In good news for developers who use Google Cloud Functions and .NET Core alike, Google has now introduced .NET on Google Cloud Functions. Google Functions, a function-as-a-service platform, has been a helpful addition to Google Cloud. It has helped developers build stand-alone functions without needing them to handle the burden of server management. Prior to this, Google Cloud has had support for frameworks for Node.js, Python, Java, go, and, of course, Google Cloud Platform.
.NET on Google Cloud Functions
Although several modes were available on the Functions platform, the introduction of the .NET Core 3.1 opens up new opportunities for developers, considering how scalable and popular .NET has been since its inception. For thousands of developers proficient in .NET Core 3.1, creating the aforementioned type of stand-alone functions has become easier than ever. In a blog post detailing the change, Google added that Visual Basic and F# support is brought to Functions and the .NET addition.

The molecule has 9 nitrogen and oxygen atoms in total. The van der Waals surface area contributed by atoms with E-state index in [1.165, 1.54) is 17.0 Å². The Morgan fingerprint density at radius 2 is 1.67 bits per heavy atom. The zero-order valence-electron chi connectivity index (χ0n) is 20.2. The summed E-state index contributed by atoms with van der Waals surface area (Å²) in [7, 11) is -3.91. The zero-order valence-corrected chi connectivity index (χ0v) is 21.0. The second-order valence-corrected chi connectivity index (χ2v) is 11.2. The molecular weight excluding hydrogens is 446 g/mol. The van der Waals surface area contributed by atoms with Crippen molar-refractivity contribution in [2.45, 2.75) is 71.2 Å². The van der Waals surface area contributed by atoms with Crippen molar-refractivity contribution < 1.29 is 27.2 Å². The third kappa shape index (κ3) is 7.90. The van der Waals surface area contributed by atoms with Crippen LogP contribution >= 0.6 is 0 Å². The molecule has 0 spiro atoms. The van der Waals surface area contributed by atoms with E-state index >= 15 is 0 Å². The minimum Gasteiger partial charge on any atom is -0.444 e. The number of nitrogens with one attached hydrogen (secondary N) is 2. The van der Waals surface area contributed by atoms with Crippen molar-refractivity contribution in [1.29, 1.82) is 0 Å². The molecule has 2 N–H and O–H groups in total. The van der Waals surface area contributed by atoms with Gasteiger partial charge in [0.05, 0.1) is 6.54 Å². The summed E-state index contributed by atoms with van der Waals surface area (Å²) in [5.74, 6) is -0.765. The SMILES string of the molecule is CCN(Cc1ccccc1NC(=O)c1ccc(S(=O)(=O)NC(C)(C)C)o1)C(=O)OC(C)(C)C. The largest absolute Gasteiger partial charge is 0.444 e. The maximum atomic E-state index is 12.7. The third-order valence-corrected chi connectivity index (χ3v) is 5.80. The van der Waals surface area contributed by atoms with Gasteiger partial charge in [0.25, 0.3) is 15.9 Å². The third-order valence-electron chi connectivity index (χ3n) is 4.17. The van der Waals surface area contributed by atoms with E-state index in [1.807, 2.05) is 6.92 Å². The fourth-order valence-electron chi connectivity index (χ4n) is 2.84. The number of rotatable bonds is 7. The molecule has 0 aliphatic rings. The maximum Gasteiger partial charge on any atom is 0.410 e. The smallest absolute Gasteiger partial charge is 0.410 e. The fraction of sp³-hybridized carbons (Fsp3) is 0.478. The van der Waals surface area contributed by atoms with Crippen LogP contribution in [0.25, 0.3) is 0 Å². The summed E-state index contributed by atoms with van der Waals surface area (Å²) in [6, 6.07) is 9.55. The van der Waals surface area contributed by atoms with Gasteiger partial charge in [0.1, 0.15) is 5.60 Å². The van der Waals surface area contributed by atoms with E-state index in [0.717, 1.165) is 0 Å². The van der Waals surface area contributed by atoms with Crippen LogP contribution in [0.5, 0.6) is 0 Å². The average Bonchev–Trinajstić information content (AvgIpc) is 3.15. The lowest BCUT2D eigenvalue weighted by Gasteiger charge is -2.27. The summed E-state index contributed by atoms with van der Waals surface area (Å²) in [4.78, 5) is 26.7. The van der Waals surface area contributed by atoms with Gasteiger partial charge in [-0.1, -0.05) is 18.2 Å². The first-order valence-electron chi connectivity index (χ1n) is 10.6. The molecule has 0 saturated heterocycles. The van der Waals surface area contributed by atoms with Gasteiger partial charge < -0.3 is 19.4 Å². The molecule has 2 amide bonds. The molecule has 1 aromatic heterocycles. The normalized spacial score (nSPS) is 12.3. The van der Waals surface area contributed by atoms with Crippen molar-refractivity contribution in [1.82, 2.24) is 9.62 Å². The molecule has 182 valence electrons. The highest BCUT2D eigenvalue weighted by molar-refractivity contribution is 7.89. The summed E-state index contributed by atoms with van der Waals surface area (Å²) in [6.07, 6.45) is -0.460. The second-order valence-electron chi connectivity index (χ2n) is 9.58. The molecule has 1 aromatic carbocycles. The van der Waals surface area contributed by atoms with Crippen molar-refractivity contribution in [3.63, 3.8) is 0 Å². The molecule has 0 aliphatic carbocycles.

“We’re bringing .NET Core 3.1, a free, cross-platform and open-source platform for Windows, Mac and Linux, to Cloud Functions. With this integration you can write cloud functions using your favorite .NET Core 3.1 runtime with our Functions Framework for .NET, for an idiomatic developer experience!” Google said.
Through the addition of a highly-scalable software framework for Windows, Linux, and macOS into Functions, Google has also brought in support for HTTP functions and CloudEvent functions, both of which are very handy. There is also an option to develop the functions locally and later put them in a cloud-based deployment. It’s also great that developers can now deploy the same function in any .NET Environment, amplifying the future possibilities.
In the same blog post, the Google Developers team has shown some examples as well. For instance, they have demonstrated how easy it is to write HTTP cloud functions and CloudEvent functions that work with Pub/Sub. If you are new to functions development, you can also check the .NET Quickstart guide that Google Cloud has released as a part of this transition.
On the one hand, this is an excellent addition to the developer community, but on the other, the addition deserves a unique recognition as well. This is because Microsoft has a direct competitor to Google Cloud Functions — namely Microsoft Azure Functions. Both these services enable creating stand-alone functions that don’t want developers to worry about server management. It should be noted that the .NET support in Google Functions is in Preview mode, but developers can start using it today.